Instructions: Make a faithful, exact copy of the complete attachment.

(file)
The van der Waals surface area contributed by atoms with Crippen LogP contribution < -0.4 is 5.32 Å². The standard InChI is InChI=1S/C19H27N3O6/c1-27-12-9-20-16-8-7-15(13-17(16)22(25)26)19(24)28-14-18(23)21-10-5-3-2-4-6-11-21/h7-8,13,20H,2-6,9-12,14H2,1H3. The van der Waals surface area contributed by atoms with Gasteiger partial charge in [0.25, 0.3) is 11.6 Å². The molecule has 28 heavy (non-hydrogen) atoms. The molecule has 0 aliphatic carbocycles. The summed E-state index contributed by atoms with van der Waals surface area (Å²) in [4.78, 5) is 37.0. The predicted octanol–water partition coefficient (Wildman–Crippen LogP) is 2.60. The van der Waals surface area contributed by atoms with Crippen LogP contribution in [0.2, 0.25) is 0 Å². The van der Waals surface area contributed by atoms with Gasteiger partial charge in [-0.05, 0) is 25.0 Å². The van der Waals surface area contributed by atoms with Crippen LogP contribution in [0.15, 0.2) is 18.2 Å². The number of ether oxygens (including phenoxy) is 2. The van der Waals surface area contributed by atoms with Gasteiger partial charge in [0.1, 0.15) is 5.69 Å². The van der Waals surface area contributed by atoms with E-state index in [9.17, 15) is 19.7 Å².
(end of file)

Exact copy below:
The van der Waals surface area contributed by atoms with Crippen LogP contribution < -0.4 is 5.32 Å². The standard InChI is InChI=1S/C19H27N3O6/c1-27-12-9-20-16-8-7-15(13-17(16)22(25)26)19(24)28-14-18(23)21-10-5-3-2-4-6-11-21/h7-8,13,20H,2-6,9-12,14H2,1H3. The van der Waals surface area contributed by atoms with Gasteiger partial charge in [0.25, 0.3) is 11.6 Å². The molecule has 28 heavy (non-hydrogen) atoms. The molecule has 0 aliphatic carbocycles. The summed E-state index contributed by atoms with van der Waals surface area (Å²) in [4.78, 5) is 37.0. The predicted octanol–water partition coefficient (Wildman–Crippen LogP) is 2.60. The van der Waals surface area contributed by atoms with Crippen LogP contribution in [0.2, 0.25) is 0 Å². The van der Waals surface area contributed by atoms with Gasteiger partial charge in [-0.05, 0) is 25.0 Å². The van der Waals surface area contributed by atoms with Crippen LogP contribution in [0.15, 0.2) is 18.2 Å². The number of ether oxygens (including phenoxy) is 2. The van der Waals surface area contributed by atoms with Gasteiger partial charge in [0.1, 0.15) is 5.69 Å². The van der Waals surface area contributed by atoms with E-state index in [9.17, 15) is 19.7 Å².